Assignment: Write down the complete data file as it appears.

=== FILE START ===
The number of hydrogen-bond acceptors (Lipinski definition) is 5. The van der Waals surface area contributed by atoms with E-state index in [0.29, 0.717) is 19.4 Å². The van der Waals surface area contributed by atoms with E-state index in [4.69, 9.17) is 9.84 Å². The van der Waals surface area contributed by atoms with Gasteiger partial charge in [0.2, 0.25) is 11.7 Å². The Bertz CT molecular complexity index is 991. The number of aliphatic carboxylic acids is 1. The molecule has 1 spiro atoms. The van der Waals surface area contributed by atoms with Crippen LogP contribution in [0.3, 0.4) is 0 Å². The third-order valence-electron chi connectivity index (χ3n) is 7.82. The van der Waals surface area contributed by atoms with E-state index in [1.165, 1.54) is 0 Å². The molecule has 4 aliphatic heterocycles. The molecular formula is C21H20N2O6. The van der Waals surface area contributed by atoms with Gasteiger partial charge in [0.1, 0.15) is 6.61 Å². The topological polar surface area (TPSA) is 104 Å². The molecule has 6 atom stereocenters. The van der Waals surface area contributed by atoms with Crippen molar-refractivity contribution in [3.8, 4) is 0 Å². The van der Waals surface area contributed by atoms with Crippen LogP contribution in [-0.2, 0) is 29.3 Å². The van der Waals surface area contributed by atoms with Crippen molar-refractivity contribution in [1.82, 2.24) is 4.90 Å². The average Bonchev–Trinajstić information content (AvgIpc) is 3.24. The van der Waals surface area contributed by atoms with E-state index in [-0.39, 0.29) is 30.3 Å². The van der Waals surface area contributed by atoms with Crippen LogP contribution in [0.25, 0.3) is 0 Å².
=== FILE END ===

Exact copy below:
The number of hydrogen-bond acceptors (Lipinski definition) is 5. The van der Waals surface area contributed by atoms with E-state index in [0.29, 0.717) is 19.4 Å². The van der Waals surface area contributed by atoms with E-state index in [4.69, 9.17) is 9.84 Å². The van der Waals surface area contributed by atoms with Gasteiger partial charge in [0.2, 0.25) is 11.7 Å². The Bertz CT molecular complexity index is 991. The number of aliphatic carboxylic acids is 1. The molecule has 1 spiro atoms. The van der Waals surface area contributed by atoms with Crippen LogP contribution in [0.3, 0.4) is 0 Å². The third-order valence-electron chi connectivity index (χ3n) is 7.82. The van der Waals surface area contributed by atoms with E-state index in [1.165, 1.54) is 0 Å². The molecule has 4 aliphatic heterocycles. The molecular formula is C21H20N2O6. The van der Waals surface area contributed by atoms with Gasteiger partial charge in [0.1, 0.15) is 6.61 Å². The topological polar surface area (TPSA) is 104 Å². The molecule has 6 atom stereocenters. The van der Waals surface area contributed by atoms with Crippen molar-refractivity contribution in [3.8, 4) is 0 Å². The van der Waals surface area contributed by atoms with Crippen LogP contribution in [-0.2, 0) is 29.3 Å². The van der Waals surface area contributed by atoms with Crippen molar-refractivity contribution in [1.82, 2.24) is 4.90 Å². The average Bonchev–Trinajstić information content (AvgIpc) is 3.24. The van der Waals surface area contributed by atoms with E-state index in [-0.39, 0.29) is 30.3 Å². The van der Waals surface area contributed by atoms with Crippen LogP contribution in [0.25, 0.3) is 0 Å².